Overview Business Improvement Districts by Dr. Carol Becker

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Business Improvement Districts
Dr. Carol Becker
A Definition of BIDs

A public special taxing district that all
businesses fund

A private non-profit implements or oversees
the implementation of work plan
(i.e. public-private partnership)

Typically does cleaning, marketing, security
and other activities for a business area
Excludes:
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Purely public organizations
Purely private organizations
Neighborhood Improvement Districts
Organizations funded primarily by TIF
Chambers of Commerce
Districts that only provide capital/debt service
Special districts that provide other services like
water, sewer, fire, mailboxes
California Tourism Business Improvement District
Names for BIDs
Municipal Improvement District (MID)
Local Improvement District
Economic Improvement Districts
Community Improvement Districts
(CID) Special service Taxing District
Special improvement district (SID)
Local Improvement Taxing District
Municipal Service Districts
Special benefit assessment district
Downtown Improvement District
Special Business District
Public Improvement District (PID)
Economic Improvement Districts (EID)
Property-based business improvement
district (PBID)
General Improvement District
Enhanced municipal service districts
Municipal Special Service Districts
Municipal management district
Community Improvement District (CID)
Self-Supported Municipal
Improvement District (SSMID)
Principal Shopping District (PSD)
Business Improvement Zone (BIZ)
Special Service Area
Maintenance Assessment District
Community Benefit District (CBD)
Special Assessment Districts (SAD)
Special Community Benefit District
Residential Improvement District (RID)
Business Improvement Area (BIA)
How many BIDs are there?
Answer: 1,001
Business Improvement Districts in
the United States
Terminated or Dormant BIDs
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Although it was not a primary focus of this
study, BIDs that were terminated or have
gone dormant were noted.
50 located so far
Some terminate and later are restarted
From this very initial work, it appears that
there is a less than 5% failure rate in BIDs
Size of City
Population of city
0 - 25,000
25,000 - 50,000
50,000 - 75,000
75,000 - 100,000
100,000 - 500,000
500,000 - 1,000,000
1 - 2,000,000
2 - 3,000,000
3,000,000 +
Total
Number of BIDs
207
150
87
48
217
95
44
57
97
1002
Creation accelerating
BIDs by Year of Creation
60
50
40
30
20
10
0
1975- 1979 1980 - 1984 1985 - 1989 1990 - 1994 1995 - 1999 2000 - 2004 2005 - 2010
Created in response to economic
stress
Year BID Created
20
15
10
5
0
1975
1980
1985
1990
1995
2000
2005
2010
Budgets
Budget Size

Smallest: $2,500

Largest: $18,000,000

Median: $355,000
Largest Revenue Sources
What is the source of your current organizational
budget revenues
95.9%
Assessments:
36.1%
Member dues:
41.2%
Contracts:
48.5%
Sponsorships:
21.6%
Development fees:
38.1%
City General Revenues:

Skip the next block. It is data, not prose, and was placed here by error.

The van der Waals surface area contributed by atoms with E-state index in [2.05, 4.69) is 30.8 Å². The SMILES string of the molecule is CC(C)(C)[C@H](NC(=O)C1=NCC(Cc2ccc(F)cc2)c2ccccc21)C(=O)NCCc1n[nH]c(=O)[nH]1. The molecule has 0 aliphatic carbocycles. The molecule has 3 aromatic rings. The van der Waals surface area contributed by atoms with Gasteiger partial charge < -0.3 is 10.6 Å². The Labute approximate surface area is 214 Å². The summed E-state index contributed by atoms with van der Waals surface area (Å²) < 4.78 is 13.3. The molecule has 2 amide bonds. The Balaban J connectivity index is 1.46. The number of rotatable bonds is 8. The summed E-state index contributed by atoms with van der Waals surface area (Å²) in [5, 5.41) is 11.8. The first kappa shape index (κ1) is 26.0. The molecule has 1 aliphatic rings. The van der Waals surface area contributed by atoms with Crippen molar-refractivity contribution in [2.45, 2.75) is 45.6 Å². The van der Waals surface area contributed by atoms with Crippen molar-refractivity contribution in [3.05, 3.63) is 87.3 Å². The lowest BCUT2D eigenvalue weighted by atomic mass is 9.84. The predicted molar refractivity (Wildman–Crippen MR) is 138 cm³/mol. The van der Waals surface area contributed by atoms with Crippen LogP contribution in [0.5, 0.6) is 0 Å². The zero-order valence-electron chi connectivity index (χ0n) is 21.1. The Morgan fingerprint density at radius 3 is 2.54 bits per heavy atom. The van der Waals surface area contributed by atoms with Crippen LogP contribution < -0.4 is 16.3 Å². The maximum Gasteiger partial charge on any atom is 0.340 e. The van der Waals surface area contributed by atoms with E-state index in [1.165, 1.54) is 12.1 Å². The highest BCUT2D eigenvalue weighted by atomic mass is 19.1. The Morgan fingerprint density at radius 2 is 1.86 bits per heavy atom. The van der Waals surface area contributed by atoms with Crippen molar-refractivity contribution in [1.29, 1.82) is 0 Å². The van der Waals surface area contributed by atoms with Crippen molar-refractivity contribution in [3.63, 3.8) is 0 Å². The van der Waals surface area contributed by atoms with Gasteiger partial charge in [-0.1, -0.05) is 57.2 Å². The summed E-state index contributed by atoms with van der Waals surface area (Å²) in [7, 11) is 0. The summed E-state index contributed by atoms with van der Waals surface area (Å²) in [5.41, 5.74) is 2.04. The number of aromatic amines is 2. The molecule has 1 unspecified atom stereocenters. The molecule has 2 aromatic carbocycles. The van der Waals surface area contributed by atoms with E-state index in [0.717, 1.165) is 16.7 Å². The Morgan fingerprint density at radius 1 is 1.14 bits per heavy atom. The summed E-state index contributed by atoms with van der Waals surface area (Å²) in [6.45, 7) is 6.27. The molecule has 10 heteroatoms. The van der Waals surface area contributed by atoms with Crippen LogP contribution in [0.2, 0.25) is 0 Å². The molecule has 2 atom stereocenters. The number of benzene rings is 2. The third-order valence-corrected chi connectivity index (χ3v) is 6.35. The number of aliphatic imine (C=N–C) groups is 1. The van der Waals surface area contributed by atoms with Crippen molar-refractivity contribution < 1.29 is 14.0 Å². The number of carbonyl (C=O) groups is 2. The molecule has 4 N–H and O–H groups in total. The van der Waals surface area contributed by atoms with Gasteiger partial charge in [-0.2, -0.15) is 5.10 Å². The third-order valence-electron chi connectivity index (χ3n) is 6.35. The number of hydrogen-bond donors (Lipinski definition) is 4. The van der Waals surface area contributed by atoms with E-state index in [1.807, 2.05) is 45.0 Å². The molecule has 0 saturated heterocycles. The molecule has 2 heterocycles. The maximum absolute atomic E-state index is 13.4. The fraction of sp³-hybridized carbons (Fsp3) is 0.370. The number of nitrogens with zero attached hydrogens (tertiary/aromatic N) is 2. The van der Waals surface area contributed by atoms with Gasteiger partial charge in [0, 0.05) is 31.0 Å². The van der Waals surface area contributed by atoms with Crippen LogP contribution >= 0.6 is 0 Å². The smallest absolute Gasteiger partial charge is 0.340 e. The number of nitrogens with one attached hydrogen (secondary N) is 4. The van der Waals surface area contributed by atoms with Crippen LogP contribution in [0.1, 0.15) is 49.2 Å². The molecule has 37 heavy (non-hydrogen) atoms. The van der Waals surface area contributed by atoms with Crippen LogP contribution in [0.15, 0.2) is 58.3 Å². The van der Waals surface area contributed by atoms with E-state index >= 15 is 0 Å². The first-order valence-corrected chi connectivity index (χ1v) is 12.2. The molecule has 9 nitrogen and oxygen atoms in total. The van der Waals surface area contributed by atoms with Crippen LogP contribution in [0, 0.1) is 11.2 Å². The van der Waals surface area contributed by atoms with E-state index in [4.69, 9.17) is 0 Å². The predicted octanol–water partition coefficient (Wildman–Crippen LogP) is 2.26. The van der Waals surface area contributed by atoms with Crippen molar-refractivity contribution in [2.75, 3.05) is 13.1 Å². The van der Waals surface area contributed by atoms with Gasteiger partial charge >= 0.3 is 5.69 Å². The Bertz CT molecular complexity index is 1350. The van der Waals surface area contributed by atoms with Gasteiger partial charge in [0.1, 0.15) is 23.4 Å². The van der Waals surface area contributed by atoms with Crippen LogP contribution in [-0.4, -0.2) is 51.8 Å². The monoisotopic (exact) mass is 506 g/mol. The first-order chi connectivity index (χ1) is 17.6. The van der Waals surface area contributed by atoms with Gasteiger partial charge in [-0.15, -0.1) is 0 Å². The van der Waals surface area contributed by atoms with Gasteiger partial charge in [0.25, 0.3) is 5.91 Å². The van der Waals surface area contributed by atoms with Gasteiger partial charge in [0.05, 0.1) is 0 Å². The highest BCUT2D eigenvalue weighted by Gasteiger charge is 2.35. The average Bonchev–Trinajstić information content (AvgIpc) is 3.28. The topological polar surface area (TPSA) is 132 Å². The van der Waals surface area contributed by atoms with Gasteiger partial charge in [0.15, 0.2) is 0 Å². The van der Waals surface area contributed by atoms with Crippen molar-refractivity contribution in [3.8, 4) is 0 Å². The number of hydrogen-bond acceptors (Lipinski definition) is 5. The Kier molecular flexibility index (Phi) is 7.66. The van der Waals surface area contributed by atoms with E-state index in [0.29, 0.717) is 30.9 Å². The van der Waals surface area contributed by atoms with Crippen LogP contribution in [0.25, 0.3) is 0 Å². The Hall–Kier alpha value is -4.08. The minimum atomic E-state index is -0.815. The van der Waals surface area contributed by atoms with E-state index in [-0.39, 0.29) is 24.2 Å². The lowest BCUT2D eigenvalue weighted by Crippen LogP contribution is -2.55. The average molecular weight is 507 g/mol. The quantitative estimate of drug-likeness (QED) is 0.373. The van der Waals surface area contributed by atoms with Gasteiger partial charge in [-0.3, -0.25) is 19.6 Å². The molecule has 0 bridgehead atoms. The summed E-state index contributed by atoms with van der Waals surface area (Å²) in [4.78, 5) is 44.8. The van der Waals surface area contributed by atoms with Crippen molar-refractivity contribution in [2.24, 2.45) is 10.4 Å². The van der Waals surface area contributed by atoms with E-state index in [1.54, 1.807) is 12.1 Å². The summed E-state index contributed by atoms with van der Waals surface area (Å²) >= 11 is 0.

56.2%
Other:
Other revenue sources
Events (most mentioned)
Voluntary Donations
TFCA and Lifeline Grants
Rental income & TIF funding
Revenue from operation of transportation system.
Clean Communities Grant & Recycling Trust Funds
Other levels of government and project partnerships
Farmers' Market Management
Fundraising events, promotions, misc
Contracted services
University partner
Basis for Assessment
What is the basis you calculate your BID assessments on in
this district?
55.9%
Based on assessed value for real estate taxes
1.8%
Based on sales tax
12.2%
On a square foot basis
4.5%
On a linear front footage basis
25.7%
Other (please specify)
Other ways of Assessing
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Combination of linear footage, building square footage, lot area, use,
location
Gross receipts
Rate per $100 total assessed value plus rate per SF parcel
Business License Fees
Square foot, linear front footage and lot size
Flat fee - depends on type of business and location
Base fee plus tax per employee
Square footage plus the taxable rate and an additional flat rate is added to
each parcel.
Combination of front footage and assessed value
Commercial rate on property is basis for calculation of "business levy" per
$100.00 worth of assessment.
Annual Business license
Based on a combination of assessed value and linear front footage
Combination of linear frontage which accounts for 65% of the budget and
35% based on square footage
Formula based on lot square footage and linear front footage
Other ways of Assessing (con’t)
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SF of building, SF of land, and assessed value of building
Square footage of "visitable" retail space with a set maximum.
Based on percentage of business tax assessment receipts
Combination of various property related characteristics including parcel
size, building size, amount of adjacent street frontage and a flat fee per
parcel.
Based on business license fees. Generally 150% of license fee, with some
flat rates, and a cap at $750
Sales tax and property tax
Both AV & linear front footage
Assessed value and square footage
Front footage, assessed land and building values.
Combination of assessed value, sq.ft., type of use, # stories, type and
number of parking spaces,
Square footage of lot, taxable market value, square footage above first
floor
City business tax
What do BIDs do?
Maintenance
Rubbish collection
Litter and graffiti removal
Sidewalk washing
Snow shoveling
Grass and tree cutting, flower
Streetscapes/lighting/street
furniture installation
Directional signage